“Hello?” Kylie called out, softly.

Her head was spinning and she didn’t know where she was. Even the thought of sitting up made her want to be sick. She knew she wasn’t home – but she couldn’t think of anywhere else she could possibly be. Unless…

She’d been having a terrible dream about being abducted, but that couldn’t be true, could it? The last thing she could clearly recall she’d been supposed to meet up with a friend at a bar. Everything after that was hazy. Surely, if she wasn’t in her own bed, she must be on someone else’s bed, a friend or, worst case scenario she’d gotten a little tipsy and was at the home of a one night stand. In either case, someone would be around.

“Hello?” She called again, a little louder.

“Hello,” someone responded this time.

There were too many things about that one word for her to process in the state she was in. It was a deep male voice, and it was warm, welcoming. It was also not coming from beside her in the bed, but from the other side of what sounded like a rather large room.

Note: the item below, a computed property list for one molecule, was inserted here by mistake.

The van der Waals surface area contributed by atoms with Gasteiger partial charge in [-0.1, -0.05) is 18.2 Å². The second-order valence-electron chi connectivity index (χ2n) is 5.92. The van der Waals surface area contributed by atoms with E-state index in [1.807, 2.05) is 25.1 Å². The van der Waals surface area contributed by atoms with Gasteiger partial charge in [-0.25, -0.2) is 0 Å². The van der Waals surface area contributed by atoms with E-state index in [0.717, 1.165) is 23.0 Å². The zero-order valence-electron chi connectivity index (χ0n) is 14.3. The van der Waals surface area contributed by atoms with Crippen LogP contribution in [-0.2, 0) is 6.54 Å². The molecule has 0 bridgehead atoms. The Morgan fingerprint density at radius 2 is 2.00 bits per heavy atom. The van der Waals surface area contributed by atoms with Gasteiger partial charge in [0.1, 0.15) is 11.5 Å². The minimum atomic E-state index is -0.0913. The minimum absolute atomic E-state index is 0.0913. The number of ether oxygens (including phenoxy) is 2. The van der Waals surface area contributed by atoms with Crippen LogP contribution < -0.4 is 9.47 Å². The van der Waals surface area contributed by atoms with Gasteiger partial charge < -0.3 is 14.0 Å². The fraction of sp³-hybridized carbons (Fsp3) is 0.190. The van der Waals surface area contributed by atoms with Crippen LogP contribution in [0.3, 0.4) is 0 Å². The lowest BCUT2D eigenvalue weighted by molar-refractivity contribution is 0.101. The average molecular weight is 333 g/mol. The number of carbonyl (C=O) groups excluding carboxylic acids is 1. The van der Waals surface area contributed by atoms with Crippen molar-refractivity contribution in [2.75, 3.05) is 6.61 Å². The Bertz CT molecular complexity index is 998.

Kylie tried to open her eyes, not sure why she hadn’t started with that. Then she realized they had been open, everything was just dark.

“Who are you?” She asked, trying to sound braver than she felt.

“A friend.”

3:30am – Talking to a Friend

“I wish I could see you.”

Her friend had taught her a lot. In the couple hours they had known one another, they had bonded. Dire situations have a way of forcing people who might ordinarily have nothing in common to become the best of allies when facing an enemy. At the end of the day, friendships were all about survival and Kylie’s new friend had taught her a lot about surviving in her new prison.